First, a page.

Hence the conclusions of the Baker-Hamilton report were predetermined virtually from the start. We could all have expected that the group's only unequivocal conclusions would restate the obvious — that we need an eventual withdrawal of troops, that there needs to be more "robust regional diplomacy," that Iraqi forces need to assume more of the security burden, and that there will be no hope of a political solution without some cooperation from Syria and Iran. Duh! Because the really thorny questions are the specifics: when do we leave, and, more importantly, what do we offer Iran and Syria in return for their cooperation, what horrifying inevitable humiliation will we be prepared to suffer at their hands, and what form will talks with those gloating countries take? [...]

In essence, all Baker-Hamilton accomplished was a very vague admission that Bush's Iraq adventure is somehow irrevocably fucked and that we have to get our troops out of that country as soon as possible, a conclusion that was obvious to the entire world two long years ago. But even this pathetically timid intellectual assertion was deemed too controversial to risk unveiling before the 2006 midterm elections, and it's obvious now that both parties have decided to wait until 2008 to deal with the more important questions of "when" and "how." [...]

We may soon have to face this fact: With the midterm elections over, and George Bush already a lame duck, the Iraq war is no longer an urgent problem to anyone on the Hill who matters. The Democrats are in no hurry to end things because it will benefit them if Iraq is still a mess in '08; just as they did this fall, they'll bitch about the war without explicitly promising to end it at any particular time. George Bush has already run his last campaign and he's not about to voluntarily fuck up his legacy with a premature surrender or a humiliating concession to Syria or Iran. At least publicly, John McCain is going to head into '08 siding with those in the military who believe the problem is a lack of troops.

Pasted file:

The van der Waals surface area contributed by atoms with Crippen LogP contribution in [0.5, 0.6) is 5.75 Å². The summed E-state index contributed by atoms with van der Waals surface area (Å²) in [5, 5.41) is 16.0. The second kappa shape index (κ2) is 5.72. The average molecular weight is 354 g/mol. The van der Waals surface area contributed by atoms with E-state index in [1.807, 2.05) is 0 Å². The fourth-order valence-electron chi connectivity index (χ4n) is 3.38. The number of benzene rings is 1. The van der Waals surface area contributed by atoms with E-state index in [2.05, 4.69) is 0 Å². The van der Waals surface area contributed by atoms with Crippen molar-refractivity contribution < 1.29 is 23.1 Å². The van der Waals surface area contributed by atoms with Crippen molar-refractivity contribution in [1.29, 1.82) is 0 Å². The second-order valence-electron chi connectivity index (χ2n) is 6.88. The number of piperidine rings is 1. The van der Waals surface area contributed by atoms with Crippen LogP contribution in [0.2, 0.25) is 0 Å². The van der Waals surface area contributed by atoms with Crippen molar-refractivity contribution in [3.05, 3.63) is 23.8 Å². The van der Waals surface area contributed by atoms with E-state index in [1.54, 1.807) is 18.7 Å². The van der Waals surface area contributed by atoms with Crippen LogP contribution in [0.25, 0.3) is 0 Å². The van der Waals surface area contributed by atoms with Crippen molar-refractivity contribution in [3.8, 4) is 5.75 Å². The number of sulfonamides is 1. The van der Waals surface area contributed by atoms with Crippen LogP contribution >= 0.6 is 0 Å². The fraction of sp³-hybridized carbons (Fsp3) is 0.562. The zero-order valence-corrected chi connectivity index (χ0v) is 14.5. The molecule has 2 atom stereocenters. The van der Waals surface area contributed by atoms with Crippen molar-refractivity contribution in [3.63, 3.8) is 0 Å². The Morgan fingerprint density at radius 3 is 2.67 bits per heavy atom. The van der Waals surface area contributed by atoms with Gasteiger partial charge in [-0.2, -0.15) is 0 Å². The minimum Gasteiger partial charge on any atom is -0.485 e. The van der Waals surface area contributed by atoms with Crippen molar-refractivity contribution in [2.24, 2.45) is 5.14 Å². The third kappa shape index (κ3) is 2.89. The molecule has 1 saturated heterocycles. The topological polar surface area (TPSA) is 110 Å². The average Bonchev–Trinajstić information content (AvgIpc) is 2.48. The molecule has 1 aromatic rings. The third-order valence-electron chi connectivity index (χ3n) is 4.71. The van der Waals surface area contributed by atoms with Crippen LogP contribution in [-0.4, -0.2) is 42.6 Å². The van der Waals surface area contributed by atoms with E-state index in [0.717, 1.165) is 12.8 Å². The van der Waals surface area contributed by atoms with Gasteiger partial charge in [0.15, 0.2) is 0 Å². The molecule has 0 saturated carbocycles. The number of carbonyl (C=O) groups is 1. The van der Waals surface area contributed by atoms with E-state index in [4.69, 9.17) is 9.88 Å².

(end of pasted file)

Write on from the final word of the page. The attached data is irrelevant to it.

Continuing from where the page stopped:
For the Iraq disaster to end, someone among these actors is going to have to make a difficult decision — admit defeat, invite a bloody civil war, lose face before a pair of rogue terror-supporting states — and it's obvious that none of them is ever going to do that, not until there's absolutely no choice. [Emphasis added]

Republicans don't want to admit they screwed up. Democrats don't want to let Republicans off the hook. Nobody wants responsibility for the war's aftermath. So the war drags on and on. But of course it's not just a political game. Real people are stuck in a real-world living hell. Thousands die each month. All so American politicians and generals can protect their egos and careers. Could anything be more obscene?

Posted by Jonathan at December 8, 2006 04:38 PM  del.icio.us digg NewsVine Reddit YahooMyWeb

Comments

Nope. I heard a guy on WPR this morning say about the report: "We can't stay, we can't leave. But we sure as hell are Bi-partisan." Assholes.

Posted by: at December 8, 2006 06:20 PM

Not the guy who said that. He expressed exactly what I thought.

Posted by: at December 8, 2006 06:21 PM

PS I miss you Jonathan.

Posted by: at December 8, 2006 06:25 PM